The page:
Our basic objective is to examine the scientific developments through history and how they affect human life and society. To meet that objective we will first develop tools to analyze the relationship between science and the increasingly complex decisions we have to make regarding the way we apply science for human welfare.
If we have learned anything at all about the uses of science in the second half of this century, it is that it has had an unmistakable influence on contemporary trends and outcomes. Science has helped to make the world smaller, spatially, and larger, numerically. It has multiplied our choices and scaled up our risks. Based on science we have put humans into space and opened a new arena for warfare. Science has illuminated human beginnings and shaken age-old postulates about human worth and destiny. Science has unlocked material abundance and laid new burdens on irreplaceable resources. It has expanded human potential and dramatized human limits. It has advanced clarity and magnified uncertainty. It has penetrated the deepest reaches of knowledge and held a world hostage on the edge of crisis.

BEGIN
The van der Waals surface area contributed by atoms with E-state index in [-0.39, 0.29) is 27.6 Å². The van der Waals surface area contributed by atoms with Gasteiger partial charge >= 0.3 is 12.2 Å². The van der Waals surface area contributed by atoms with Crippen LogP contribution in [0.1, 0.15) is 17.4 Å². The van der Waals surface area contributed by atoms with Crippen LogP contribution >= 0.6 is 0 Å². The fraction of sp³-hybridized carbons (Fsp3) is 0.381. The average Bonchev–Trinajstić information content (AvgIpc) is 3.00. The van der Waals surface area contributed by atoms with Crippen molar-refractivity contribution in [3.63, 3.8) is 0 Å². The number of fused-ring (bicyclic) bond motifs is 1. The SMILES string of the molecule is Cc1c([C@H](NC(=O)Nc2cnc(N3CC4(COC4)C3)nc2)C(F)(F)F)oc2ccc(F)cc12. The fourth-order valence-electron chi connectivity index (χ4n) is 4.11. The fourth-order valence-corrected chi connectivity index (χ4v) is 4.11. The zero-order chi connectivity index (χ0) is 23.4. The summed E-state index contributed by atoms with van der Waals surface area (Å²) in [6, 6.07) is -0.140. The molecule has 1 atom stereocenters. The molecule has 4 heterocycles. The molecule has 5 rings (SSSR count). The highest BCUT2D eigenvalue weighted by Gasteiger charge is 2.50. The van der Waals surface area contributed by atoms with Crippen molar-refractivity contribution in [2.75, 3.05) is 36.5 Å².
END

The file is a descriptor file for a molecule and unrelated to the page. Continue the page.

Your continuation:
We have no reason to suppose that science will abate its influence upon trends and outcomes and many reasons to expect that it will continue to shape society's choices and dilemmas. What is unprofitable is to try to outguess the rate of advancing knowledge and the forms and effects of its application through technology. But it is a very different matter to recognize and array the emergent national and global issued confronting humans on this planet and to explore with care the contributions that science could make in managing such issues.
Each of us lives with a modern paradox; how can we continue to enjoy the benefits of science and avoid the threat of its misuse or abuse to endanger life and nature? Responses to this paradox have been many, but seldom anything but emotional and impotent in making any useful changes. Among the...
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